You heard it here first: it doesn’t matter if you think about food.

I found that this one key phrase was the most important in my final movement towards complete recovery. It stemmed from a conversation I had with a friend one evening. I was talking to her about food, and said that I thought about it all the time. She told me that it is either food or sex people think about, and then I realised the truth.Thinking about it from a biological point of view, our brains are programmed to survive and propagate. Therefore thoughts about food occasionally are good and natural.
Stuck in the negative self-talk, I chastised myself for my constant food thoughts. And it’s common understanding that the more you try to not think about something the more you think about it, and this became obsession in my disordered world-view. Suddenly I realised I had to let go and accept  that I would have these thoughts, and they are perfectly normal to have from time to time. If I accepted I was biologically disposed to think about food, then I would be free from its hold.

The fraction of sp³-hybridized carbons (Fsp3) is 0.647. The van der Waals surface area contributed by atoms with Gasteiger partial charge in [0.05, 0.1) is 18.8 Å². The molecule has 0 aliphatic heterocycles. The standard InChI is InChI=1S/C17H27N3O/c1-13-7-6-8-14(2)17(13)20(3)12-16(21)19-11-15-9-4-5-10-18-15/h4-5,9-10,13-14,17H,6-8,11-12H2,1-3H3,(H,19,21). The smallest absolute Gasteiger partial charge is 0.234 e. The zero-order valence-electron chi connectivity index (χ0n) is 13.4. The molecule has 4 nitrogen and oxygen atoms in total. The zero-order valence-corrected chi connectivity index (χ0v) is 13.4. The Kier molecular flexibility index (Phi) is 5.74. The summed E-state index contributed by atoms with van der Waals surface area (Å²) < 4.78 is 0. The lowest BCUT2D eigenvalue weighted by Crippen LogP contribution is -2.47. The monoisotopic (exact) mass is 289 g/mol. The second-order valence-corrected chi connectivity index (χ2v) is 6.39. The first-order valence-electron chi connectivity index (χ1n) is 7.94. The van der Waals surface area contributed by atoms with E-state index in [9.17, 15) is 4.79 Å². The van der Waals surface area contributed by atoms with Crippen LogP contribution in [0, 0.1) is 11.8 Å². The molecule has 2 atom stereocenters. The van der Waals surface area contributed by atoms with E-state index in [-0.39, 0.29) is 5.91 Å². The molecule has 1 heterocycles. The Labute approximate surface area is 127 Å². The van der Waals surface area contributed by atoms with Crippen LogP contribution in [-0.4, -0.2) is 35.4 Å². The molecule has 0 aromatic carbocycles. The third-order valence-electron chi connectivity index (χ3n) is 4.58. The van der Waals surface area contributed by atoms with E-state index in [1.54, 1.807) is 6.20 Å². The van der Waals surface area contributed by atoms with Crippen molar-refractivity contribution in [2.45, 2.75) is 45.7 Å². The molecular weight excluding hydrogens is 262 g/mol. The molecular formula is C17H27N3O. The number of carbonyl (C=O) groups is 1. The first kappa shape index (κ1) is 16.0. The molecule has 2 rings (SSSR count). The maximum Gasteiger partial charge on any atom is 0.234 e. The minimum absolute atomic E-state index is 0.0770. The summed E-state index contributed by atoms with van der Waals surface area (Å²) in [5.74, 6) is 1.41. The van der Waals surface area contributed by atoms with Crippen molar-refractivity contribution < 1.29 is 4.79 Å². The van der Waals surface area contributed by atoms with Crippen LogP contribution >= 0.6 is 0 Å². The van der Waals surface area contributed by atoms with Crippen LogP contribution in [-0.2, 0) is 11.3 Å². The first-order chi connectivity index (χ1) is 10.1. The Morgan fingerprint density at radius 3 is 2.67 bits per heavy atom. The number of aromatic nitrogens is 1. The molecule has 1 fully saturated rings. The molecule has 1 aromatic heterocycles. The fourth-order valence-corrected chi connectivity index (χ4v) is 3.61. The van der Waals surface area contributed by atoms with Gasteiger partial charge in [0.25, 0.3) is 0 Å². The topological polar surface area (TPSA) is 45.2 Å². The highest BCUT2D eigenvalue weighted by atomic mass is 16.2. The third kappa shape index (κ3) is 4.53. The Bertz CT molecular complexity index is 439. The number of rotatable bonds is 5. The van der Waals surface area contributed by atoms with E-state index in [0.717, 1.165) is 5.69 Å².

And that is what I did.

Every time a thought came into my head about food, instead of beating myself up about it and frantically trying to push it away or distract myself, I let it sit there. I observed it, but crucially didn’t act on it, or beat myself up for it. I thought “Yeah I’m thinking about food, so what.” And then I got on with what I was doing.

It was a relief. Thoughts now pop into my mind and out again, I don’t dwell on them.
Don’t get me wrong, it is hard to change thought habits, but once you accept them and yourself, and realise there is something you can do about it without emotionally berating yourself, then a light appears at the end of the tunnel.

A.

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